Inspired by the institute's activism, Beaverson and Ngo worked alongside faculty and physicians in the Division of Nephrology encouraging the Department of Internal Medicine to remove race adjustments from the glomerular filtration rate (eGFR) equation, which is used to evaluate kidney function.  

In 2021, after the National Kidney Foundation released a report outlining a race-free approach to diagnosing kidney disease, VCU Health Systems launched its new electronic health records system, and the race adjustment calculator for the eGFR equation had been removed.  

VCU Health Systems have also removed race adjustments for the vaginal birth after cesarean calculator, which calculates how probable a successful vaginal birth would be after cesarean section, and for pediatric urinary tract infection tests for babies arriving to the hospital with a fever.

Progress and beyond

Both Beaverson and Ngo are pursuing family medicine, a field where they can continue to advocate for individualized and equitable health care for entire communities.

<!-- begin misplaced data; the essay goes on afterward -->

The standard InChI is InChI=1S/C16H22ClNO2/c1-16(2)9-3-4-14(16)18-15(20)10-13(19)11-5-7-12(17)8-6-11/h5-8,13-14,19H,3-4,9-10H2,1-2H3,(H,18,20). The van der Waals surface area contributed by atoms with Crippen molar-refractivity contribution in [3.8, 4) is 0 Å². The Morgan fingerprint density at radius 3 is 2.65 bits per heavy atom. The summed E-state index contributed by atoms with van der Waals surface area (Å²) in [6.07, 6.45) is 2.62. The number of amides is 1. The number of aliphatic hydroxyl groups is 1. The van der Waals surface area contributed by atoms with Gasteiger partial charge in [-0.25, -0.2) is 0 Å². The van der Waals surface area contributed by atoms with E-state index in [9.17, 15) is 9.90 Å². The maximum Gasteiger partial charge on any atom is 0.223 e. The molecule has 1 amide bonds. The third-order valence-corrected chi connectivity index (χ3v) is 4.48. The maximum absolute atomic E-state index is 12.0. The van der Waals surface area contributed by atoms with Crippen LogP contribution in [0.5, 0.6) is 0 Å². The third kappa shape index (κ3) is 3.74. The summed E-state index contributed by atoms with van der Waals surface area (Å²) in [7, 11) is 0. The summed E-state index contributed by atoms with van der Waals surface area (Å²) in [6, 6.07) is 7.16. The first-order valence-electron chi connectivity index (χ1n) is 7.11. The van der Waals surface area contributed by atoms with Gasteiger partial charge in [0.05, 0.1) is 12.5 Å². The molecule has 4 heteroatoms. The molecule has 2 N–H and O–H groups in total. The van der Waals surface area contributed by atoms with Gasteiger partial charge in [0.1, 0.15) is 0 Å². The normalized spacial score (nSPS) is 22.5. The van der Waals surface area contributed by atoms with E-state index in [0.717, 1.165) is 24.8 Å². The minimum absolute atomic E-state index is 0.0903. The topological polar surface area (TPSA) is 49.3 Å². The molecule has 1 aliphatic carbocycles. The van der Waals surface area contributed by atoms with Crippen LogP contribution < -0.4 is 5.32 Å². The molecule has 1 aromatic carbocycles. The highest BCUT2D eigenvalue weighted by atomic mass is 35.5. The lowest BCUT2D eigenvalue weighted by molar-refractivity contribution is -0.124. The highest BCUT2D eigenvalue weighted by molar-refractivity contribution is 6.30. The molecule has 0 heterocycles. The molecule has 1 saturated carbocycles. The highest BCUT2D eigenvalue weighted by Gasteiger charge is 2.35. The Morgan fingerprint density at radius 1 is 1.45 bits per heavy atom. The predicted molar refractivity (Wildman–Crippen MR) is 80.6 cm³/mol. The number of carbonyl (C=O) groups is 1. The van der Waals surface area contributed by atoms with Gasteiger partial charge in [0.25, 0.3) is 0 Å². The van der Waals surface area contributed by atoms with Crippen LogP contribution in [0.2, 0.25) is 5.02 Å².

“The compassion and care Sarah and Victoria have for community health will make them phenomenal doctors in the field of family medicine,” Schefft said. 

For Beaverson, she understands the impact research and writing can have on both social and medical issues and wants to continue using them as forms of advocacy.  

“Sometimes when I’m discouraged by a system that is a lot bigger than me, I know that change can occur on an individual level,” she said. “If only one person reads my article and reflects on their own practices, then that can be really powerful.”  

Ngo hopes the conversation she and Beaverson have brought to the TWDFNR series can help the medical field progress beyond its traditional and biologically inaccurate understanding of race.  

“It has been a complicated journey forward, but in raising awareness and getting the backing of a well-respected journal, we're hoping to be a drop in a changing tide,” Ngo said.